15 OCTOBER 1954, Page 29

Celine in London

Guignol's Band. By Louis-Ferdinand Celine. Translated by Bernard Frechtman and Jack T. Nile. (Vision Press. 15s.)

4Aeats tout,' reflects the hero of Celine's first novel, Voyage au Bout de. la Null, 'pourquoi n'y aurait-il pas autant d'art possible clans la la_Ideur que clans la beaute? C'est un genre a cultiver, voila tout.' the result of sticking closely to this aesthetic formula really was art, an astonishing fusion of realism and fantasy, a comedy of violence. In Mort a Credit, his second novel, the fantastic begins to predomin- ate, the fusion is less sure. In Guignol's Band there are even more signs of an external manipulation of the material, art becomes artifice, violence becomes merely excitement. '

The novel opens (echoes of Voyage) with a bombardment., This is the weakest section of the book, its exaggerated toughness readily overbalancing into the most obvious sentimentality. It is in the London scenes which follow that the best parts of-the novel occur— principally in the comedy of Cascade, the pimp, all of whose fellow pimps are joining up in a surge of patriotic emotion (the period is the First World War) and parking their female charges on him: a dozen harlots on hand and what to do with them' where to p..it them all? In the first hundred pages or so one admires the at times bril- liantly elliptical style, the vivid impressionism, the piling up of the obscene, the ludicrous and the bitter.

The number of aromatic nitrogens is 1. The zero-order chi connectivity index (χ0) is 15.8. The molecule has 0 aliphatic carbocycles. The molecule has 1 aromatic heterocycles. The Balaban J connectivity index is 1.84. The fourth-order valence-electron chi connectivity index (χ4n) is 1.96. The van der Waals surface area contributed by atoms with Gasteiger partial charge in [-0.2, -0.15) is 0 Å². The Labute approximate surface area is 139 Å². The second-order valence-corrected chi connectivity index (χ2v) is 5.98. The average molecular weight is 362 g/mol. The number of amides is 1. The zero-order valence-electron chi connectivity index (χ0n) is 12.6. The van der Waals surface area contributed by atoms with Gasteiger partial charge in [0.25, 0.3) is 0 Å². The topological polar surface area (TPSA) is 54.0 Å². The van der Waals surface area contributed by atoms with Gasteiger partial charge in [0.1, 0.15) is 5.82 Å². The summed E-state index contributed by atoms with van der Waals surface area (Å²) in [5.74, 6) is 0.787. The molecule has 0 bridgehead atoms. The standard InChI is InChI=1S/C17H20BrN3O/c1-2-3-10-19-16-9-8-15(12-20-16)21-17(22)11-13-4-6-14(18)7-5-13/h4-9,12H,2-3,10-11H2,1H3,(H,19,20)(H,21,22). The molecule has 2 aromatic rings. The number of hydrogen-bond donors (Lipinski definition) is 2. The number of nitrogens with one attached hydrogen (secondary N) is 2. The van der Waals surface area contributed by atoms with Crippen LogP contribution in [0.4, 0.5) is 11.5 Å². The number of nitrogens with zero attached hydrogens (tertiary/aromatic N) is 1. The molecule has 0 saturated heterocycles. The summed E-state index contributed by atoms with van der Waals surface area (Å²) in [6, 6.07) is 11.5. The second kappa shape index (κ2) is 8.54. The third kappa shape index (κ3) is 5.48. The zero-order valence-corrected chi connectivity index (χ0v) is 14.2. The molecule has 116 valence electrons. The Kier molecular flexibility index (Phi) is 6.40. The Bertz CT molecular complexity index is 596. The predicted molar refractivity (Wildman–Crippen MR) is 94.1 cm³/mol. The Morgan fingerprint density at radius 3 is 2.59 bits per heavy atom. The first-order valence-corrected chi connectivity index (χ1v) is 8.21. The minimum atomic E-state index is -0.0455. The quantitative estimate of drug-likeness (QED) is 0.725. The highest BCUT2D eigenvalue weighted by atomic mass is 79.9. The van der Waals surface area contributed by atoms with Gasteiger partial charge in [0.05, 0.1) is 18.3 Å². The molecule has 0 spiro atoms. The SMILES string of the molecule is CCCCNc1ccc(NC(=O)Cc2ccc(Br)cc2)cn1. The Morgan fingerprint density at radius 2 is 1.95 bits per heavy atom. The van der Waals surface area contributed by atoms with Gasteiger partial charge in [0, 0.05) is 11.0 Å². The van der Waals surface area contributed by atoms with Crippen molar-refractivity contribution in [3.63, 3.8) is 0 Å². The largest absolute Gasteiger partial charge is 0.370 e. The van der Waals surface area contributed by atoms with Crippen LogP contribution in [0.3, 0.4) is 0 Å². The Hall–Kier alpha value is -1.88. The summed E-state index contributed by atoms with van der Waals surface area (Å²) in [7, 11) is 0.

After the disappointment of the opening, one feels relieved, the book seems to be on an even keel, yet as one continues to read one's dissatisfaction increases. There are two principal reasons for this, the first being the complete absence of any variation of tone: 'Excitement's everything in life!' There is one note only and prac- tically only one means of punctuation, the exclamation mark. The second reason lies in the comic characterisation where Celine seems satisfied with the very minimum requirements.

In the end the combination of unvarying tone and palpable fabrica- tion simply bores one. This, one feels, has passed beyond the comedy of disillusion, which individualises Voyage, into that of disintegration. The presence of the reader has been forgotten. So completely is the author bound up in the perpetration of this curious sadistic fantasy that the laws of- art no longer operate.

Don't judge me too sooni Wait for what's to follow! Book Ill Book Ill! it all clears upl develops! straightens out! As it is, three- quarters of it's missing!

This is Ciline's warning from his preface. However, it is not the fragmentariness which troubles one in his modern version of the

picaresque, but the fact that since Voyage an Bout de la Null he has not varied or developed in this genre. In Voyage the narrowness was compensated for by the intensity. Here (and I do not think we can blame the fluid and convincing translation) the final effect is a certain dulling of the mind.